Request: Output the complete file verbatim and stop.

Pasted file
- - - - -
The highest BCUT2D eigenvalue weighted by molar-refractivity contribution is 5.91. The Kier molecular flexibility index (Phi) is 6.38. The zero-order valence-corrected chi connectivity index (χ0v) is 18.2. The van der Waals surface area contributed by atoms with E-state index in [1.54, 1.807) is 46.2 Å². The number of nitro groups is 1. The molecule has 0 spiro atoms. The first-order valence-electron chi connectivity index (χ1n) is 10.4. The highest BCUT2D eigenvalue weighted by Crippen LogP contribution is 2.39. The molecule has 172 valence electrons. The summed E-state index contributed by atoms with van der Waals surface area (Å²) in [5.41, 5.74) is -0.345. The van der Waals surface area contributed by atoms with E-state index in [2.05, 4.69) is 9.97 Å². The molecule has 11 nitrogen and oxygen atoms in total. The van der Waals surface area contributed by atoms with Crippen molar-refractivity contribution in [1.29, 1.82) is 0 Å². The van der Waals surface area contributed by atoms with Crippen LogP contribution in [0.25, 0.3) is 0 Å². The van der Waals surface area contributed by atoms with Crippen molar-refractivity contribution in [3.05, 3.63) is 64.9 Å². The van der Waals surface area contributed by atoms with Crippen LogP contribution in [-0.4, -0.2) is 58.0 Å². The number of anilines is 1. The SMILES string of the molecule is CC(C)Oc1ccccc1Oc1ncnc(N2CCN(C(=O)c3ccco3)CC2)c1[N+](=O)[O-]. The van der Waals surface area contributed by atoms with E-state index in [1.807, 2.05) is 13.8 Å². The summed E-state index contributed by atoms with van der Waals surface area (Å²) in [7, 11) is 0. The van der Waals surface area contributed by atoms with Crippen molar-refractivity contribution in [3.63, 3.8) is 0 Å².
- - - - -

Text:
The highest BCUT2D eigenvalue weighted by molar-refractivity contribution is 5.91. The Kier molecular flexibility index (Phi) is 6.38. The zero-order valence-corrected chi connectivity index (χ0v) is 18.2. The van der Waals surface area contributed by atoms with E-state index in [1.54, 1.807) is 46.2 Å². The number of nitro groups is 1. The molecule has 0 spiro atoms. The first-order valence-electron chi connectivity index (χ1n) is 10.4. The highest BCUT2D eigenvalue weighted by Crippen LogP contribution is 2.39. The molecule has 172 valence electrons. The summed E-state index contributed by atoms with van der Waals surface area (Å²) in [5.41, 5.74) is -0.345. The van der Waals surface area contributed by atoms with E-state index in [2.05, 4.69) is 9.97 Å². The molecule has 11 nitrogen and oxygen atoms in total. The van der Waals surface area contributed by atoms with Crippen molar-refractivity contribution in [1.29, 1.82) is 0 Å². The van der Waals surface area contributed by atoms with Crippen LogP contribution in [0.25, 0.3) is 0 Å². The van der Waals surface area contributed by atoms with Crippen molar-refractivity contribution in [3.05, 3.63) is 64.9 Å². The van der Waals surface area contributed by atoms with Crippen LogP contribution in [-0.4, -0.2) is 58.0 Å². The number of anilines is 1. The SMILES string of the molecule is CC(C)Oc1ccccc1Oc1ncnc(N2CCN(C(=O)c3ccco3)CC2)c1[N+](=O)[O-]. The van der Waals surface area contributed by atoms with E-state index in [1.807, 2.05) is 13.8 Å². The summed E-state index contributed by atoms with van der Waals surface area (Å²) in [7, 11) is 0. The van der Waals surface area contributed by atoms with Crippen molar-refractivity contribution in [3.63, 3.8) is 0 Å².